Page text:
This moment in Paris and other EU cities puts in sharp relief the confluence of refugee crises, austerity politics and rising overlapping precarities amongst diverse vulnerable groups. European cities are still unsure about how to collectively acknowledge and coordinate the constellation of actors who work at different scales to ensure emergency and long-term provision alike. Instead, we are stuck in debates concerning asylum and migration laws, detention and deportation. We remain fixed on polarizing debates and finger-pointing about the roles of the municipality, the government, and new legislation. As we debate the Spider-Man heroics of Mamoudou Gassama required for refugees to ‘deserve’ their papers and their skills recognized, World Refugee Day is also a time to look around and recognise the quotidian labour and acts of courage that go into the day of a refugee on the streets of Paris and other European cities.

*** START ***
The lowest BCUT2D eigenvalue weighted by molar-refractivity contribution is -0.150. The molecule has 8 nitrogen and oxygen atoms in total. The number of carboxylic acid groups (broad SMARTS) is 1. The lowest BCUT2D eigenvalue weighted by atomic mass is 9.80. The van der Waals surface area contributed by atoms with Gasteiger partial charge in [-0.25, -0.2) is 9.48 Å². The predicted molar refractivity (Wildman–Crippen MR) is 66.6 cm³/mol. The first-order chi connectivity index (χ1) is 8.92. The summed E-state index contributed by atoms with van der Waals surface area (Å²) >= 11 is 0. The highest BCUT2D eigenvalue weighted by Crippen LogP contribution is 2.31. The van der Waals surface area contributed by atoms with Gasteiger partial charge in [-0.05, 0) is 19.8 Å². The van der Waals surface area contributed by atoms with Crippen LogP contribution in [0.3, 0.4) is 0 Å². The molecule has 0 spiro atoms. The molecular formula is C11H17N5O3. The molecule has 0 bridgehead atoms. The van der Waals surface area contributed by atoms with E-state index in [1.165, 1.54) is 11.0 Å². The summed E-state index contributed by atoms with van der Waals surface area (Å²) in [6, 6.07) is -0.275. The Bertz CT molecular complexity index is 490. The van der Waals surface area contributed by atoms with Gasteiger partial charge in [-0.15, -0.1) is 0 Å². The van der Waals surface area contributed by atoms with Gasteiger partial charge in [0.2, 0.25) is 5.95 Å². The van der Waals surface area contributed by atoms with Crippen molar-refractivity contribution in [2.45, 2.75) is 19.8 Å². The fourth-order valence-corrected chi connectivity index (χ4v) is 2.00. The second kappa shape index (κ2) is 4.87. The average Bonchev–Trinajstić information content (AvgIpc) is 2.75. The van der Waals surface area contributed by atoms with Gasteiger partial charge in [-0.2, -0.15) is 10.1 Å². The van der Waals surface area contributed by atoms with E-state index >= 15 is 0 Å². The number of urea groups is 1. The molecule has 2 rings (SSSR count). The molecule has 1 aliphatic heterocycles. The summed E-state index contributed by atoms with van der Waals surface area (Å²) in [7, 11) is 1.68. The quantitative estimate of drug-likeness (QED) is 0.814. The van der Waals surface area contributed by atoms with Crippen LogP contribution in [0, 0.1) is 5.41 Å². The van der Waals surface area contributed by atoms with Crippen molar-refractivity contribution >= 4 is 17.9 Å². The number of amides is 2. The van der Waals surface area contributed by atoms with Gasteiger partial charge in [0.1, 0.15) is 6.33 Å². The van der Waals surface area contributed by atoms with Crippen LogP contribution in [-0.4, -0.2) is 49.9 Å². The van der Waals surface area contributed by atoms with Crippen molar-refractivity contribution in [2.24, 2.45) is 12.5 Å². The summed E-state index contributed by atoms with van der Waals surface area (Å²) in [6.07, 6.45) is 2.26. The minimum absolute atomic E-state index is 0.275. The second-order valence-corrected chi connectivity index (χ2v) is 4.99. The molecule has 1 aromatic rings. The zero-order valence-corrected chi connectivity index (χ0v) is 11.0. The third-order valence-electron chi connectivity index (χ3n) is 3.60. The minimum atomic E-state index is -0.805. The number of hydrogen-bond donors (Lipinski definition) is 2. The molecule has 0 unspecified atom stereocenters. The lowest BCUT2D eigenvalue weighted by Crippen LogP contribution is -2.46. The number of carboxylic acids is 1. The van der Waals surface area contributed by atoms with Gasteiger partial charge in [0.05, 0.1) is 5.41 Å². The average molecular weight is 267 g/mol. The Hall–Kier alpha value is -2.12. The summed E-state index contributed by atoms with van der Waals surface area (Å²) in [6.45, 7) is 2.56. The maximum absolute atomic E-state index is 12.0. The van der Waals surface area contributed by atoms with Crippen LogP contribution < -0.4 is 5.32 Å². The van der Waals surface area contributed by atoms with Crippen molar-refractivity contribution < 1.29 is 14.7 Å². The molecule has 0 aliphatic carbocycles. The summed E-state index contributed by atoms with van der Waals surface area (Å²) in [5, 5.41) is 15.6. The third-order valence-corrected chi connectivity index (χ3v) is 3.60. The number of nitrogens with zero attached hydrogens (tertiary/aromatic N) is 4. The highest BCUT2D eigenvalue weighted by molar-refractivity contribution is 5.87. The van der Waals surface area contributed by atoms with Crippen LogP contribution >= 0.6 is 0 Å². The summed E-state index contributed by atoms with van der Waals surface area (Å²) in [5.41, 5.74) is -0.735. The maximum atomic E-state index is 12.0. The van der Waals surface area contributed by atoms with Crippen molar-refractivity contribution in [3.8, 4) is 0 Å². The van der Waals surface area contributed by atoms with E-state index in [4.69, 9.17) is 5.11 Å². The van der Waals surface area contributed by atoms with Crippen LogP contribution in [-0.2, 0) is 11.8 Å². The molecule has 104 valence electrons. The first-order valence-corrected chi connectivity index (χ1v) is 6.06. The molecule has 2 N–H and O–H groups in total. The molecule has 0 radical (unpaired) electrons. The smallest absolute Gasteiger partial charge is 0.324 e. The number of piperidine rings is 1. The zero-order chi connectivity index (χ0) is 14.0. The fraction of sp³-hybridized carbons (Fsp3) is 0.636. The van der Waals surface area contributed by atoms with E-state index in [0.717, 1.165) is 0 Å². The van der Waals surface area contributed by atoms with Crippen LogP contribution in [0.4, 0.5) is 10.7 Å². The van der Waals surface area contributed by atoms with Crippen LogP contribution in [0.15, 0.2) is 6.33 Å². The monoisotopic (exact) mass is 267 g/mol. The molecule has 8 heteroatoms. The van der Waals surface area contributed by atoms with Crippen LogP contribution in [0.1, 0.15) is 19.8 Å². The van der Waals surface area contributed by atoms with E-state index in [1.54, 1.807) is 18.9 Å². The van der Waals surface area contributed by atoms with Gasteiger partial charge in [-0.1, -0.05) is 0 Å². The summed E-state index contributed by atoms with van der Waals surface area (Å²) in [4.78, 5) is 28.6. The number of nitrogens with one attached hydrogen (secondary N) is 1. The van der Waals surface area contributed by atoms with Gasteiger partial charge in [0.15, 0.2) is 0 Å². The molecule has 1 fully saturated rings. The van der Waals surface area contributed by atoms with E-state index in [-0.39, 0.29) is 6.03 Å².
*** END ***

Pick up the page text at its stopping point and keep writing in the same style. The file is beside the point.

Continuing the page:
It is also a day to better acknowledge how refugees’ needs are actually being met in Europe’s cities, recognizing the myriad actors doing their best, often on shoe-string budgets, to address provisioning within their own capacities. And yet, we have to ask to what extent this form of DIY humanitarianism is sustainable, or whether it risks becoming palliative in the face of increasingly stringent immigration policies, and the city’s incapacity to provide basic services for refugees in waiting. From where will refugees navigating the streets and countless volunteers working on their behalf draw reserves of energy, commitment and labour in the face of continued evactuations? World Refugee Week is also a stark reminder that the everyday micro-politics of accessing basic services in the city as a resident of the street is embedded in the wider structures of urban austerity and uncertainty that make accessing urban infrastructures difficult for precarious urban residents of all types – refugees, those without a fixed domicile, and the working poor.